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Descripción de editorial
A war correspondent’s bestselling, “commanding . . . eye-opening account” of five years on the Middle East frontlines (Publishers Weekly, starred review).
In 1998, Joris Luyendijk was stationed just outside of Cairo. It wasn’t for his journalism skills. It was because he was fluent in Arabic. What followed—from the Palestinian-Israeli conflict through the post 9/11 war in Iraq—would be literal trial-by-fire for the young untested reporter. What he had going for him was his ability to communicate.
Determined to cover the conflicts from the inside, Luyendijk spoke with stone throwers and staunch terrorists, taxi drivers, civil servants and professors, victims and aggressors, and all of their families. He chronicled first-hand experiences of dictatorship, occupation, fear, resilience, jubilation, and community. But the more Luyendijk witnessed, the less he understood. He became increasingly aware of the yawning gap between what he witnessed on the ground and what was being reported by the media. As a correspondent, he was privy to a multitude of narratives with conflicting implications, and he saw over and over again that the favored stories were those that would be sure to confirm the popularly held, oversimplified beliefs of the outside world.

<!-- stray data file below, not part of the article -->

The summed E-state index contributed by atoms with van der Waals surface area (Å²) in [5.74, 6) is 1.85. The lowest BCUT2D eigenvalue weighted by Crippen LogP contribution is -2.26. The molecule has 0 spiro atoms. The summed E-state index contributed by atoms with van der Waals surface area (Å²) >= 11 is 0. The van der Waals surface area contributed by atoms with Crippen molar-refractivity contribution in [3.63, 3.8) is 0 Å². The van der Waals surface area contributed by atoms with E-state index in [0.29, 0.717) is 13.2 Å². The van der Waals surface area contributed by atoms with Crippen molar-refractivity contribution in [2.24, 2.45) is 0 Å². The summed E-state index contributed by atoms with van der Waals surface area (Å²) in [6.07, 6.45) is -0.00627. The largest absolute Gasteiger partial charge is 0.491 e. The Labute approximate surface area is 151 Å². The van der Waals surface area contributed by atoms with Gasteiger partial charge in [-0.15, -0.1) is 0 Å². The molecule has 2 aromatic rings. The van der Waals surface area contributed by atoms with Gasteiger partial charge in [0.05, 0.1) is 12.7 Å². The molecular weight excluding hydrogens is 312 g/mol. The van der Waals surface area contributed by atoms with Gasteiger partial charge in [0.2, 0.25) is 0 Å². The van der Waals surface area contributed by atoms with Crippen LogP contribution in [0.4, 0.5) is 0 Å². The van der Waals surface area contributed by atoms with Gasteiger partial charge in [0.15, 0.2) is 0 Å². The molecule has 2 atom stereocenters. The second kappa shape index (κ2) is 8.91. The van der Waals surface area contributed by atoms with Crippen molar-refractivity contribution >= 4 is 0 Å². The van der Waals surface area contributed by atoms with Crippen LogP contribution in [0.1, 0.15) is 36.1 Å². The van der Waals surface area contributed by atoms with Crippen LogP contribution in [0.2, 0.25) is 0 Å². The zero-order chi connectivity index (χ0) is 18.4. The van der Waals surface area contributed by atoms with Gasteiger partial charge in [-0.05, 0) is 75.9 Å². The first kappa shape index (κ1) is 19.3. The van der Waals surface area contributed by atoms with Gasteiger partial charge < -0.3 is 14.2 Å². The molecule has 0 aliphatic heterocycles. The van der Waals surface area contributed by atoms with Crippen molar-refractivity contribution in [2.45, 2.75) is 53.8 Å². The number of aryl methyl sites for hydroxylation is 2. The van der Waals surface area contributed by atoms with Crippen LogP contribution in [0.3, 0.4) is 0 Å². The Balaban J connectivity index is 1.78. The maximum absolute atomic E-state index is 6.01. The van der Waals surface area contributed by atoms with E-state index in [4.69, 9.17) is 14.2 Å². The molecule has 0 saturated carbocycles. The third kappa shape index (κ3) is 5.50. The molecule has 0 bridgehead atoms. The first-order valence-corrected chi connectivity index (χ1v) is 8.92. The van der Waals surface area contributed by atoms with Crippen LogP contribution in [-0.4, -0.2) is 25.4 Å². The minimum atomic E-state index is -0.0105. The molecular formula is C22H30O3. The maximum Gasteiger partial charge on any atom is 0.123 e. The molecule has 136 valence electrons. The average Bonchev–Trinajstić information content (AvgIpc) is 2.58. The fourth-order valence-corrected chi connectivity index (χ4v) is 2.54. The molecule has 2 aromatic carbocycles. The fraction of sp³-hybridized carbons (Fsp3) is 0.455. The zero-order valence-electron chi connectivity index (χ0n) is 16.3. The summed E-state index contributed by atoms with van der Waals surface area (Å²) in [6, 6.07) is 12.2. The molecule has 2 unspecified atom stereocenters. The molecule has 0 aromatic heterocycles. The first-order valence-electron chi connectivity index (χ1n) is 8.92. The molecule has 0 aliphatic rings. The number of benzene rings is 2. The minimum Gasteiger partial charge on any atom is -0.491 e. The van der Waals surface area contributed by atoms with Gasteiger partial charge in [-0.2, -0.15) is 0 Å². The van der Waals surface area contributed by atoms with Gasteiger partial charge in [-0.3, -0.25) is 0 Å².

“Disturbing, thought-provoking, and ultimately profound,” People Like Us shatters our perceptions of what we’re led to believe—a filtered, altered, and manipulated image of reality in the Middle East that has become a wholly designed theater of war for the western audience (Norman Solomon, author of War Made Easy: How Presidents and Pundits Keep Spinning Us to Death).
In his commanding debut, Dutch journalist Luyendijk describes the curious five years he spent as a correspondent in the Middle East, stationed out of Cairo. Sent traipsing around the Middle East, Luyendijk struggles to find newsworthy (and trustworthy) stories, usually involving bribery and less-than-honest people. Luyendijk also delivers example after example of oppression and brainwashing techniques used by dictatorships on their citizens, which comes through clearly in his conversations with ordinary people like cab drivers, as well as with high-profile public figures. Sent to the Middle East not for his journalism skills but for his ability to speak Arabic, Luyendijk had to learn on the job, an all-too-literal trial by fire. He takes advantage of his outsider position to break down the myths of war journalism and the very real limitations reporters face outside the Western bubble of free speech. The author also weighs in on 9/11 and Saddam Hussein's regime, making this an eye-opening account with special relevance for American readers.